Damascus 'will allow' aid access to besieged, starving Syrian refugees

Damascus 'will allow' aid access to besieged, starving Syrian refugees
The Syrian regime will allow aid groups to access refugees trapped on the Jordan border, a UN relief official said on Wednesday.
2 min read
17 October, 2018
Rukban Camp has witnessed some of the worst conditions in the Syria war [Getty]

Damascus said it will grant aid groups access to tens of thousands of refugees trapped close to the Jordanian border, but not after a regime siege led to the deaths of a number of children at the camp.

Around 50,000 Syrian refugees remain trapped on the border with Jordan, with Amman blocking aid groups access to them and the Syrian regime tightening a siege on the Rukban camp.

At least 12 people have died, mostly children and women, over the past week when the Syrian regime blocked the last traders and smugglers, meaning food, water and medicine supplies are desperately low.

On Wednesday, the UN was reportedly given the green light by Damascus to enter the camp next week.

"The UN told us they would bring in aid... they have promised many times in the past but every time they say we were not able to come because the (Syrian) regime did not allow us," Oqba al-Abdullah, a relief official at Rukban told Reuters. "We hope this time it's true."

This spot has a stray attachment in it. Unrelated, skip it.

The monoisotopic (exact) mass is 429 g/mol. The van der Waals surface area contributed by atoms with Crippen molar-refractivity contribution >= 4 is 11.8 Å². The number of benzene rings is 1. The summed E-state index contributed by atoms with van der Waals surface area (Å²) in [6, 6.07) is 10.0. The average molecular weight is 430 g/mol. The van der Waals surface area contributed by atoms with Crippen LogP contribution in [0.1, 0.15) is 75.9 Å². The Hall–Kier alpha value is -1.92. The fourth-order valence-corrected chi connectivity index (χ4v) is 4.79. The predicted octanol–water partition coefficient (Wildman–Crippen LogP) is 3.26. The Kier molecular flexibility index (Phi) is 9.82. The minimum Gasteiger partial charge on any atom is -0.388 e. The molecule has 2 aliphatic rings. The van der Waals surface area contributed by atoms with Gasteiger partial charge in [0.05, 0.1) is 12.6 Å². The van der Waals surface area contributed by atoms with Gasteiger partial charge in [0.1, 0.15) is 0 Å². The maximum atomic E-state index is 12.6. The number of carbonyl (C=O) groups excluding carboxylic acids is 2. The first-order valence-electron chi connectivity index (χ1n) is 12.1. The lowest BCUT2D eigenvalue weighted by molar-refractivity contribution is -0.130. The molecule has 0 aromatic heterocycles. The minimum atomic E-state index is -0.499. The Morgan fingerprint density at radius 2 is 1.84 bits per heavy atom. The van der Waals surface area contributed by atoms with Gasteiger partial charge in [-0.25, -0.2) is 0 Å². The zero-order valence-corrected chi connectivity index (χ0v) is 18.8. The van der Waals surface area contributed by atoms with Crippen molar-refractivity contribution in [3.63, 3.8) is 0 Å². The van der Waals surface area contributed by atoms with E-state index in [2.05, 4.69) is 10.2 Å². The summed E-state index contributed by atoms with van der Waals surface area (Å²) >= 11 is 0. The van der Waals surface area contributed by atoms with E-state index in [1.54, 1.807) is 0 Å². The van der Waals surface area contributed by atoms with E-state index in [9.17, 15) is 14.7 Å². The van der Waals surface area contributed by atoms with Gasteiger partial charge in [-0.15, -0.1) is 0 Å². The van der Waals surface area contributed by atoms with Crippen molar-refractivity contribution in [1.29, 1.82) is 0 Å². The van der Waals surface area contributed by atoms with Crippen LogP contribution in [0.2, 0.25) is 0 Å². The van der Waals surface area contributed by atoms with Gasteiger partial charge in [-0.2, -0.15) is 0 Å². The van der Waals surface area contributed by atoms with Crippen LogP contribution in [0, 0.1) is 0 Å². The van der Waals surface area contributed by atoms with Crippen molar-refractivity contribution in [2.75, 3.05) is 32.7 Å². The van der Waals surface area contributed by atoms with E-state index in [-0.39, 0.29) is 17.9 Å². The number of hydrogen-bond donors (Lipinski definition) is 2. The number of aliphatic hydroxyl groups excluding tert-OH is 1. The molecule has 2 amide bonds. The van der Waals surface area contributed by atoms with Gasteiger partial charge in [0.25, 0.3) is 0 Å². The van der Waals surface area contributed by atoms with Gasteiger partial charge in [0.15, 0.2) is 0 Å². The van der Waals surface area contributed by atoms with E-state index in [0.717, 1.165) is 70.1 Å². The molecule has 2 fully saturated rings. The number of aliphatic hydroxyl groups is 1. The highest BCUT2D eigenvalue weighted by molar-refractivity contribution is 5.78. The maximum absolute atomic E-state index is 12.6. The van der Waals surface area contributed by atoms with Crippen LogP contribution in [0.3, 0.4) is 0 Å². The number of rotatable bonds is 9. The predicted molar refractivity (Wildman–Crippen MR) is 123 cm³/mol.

Jordan has allowed a delivery of aid to enter Rukban, but said that the camp's situation on the other side of the border means supplies must come from the UN office in Syria.

Analysts believe the starvation siege on Rukban is an attempt by the Syrian regime and ally Russia to force the US to withdraw from the al-Tanf military camp in southern Syria.

Pro-regime Iranian militias have moved on al-Tanf, but were forced back following US air strikes on the columns.

Conditions at al-Rukban are some of the worst experienced by Syrians in the war, with makeshift shelters homing thousands of children. 

UNICEF - the UN's agency for children - has urged the Syrian and Jordanian governments to allow aid groups to access the camp.

Food and medical supplies have been in short supply, while water access has been woefully low and dirty.

Residents have spoken about the appalling conditions in the camp.

"More than 60,000 people are waiting for a slow death.  Children and babies are dying because of the siege enforced by the Syrian regime and her allies 10 days ago," the residents wrote in the letter.  

"If this situation continues, the camp will become a cemetery for its people," the letter read.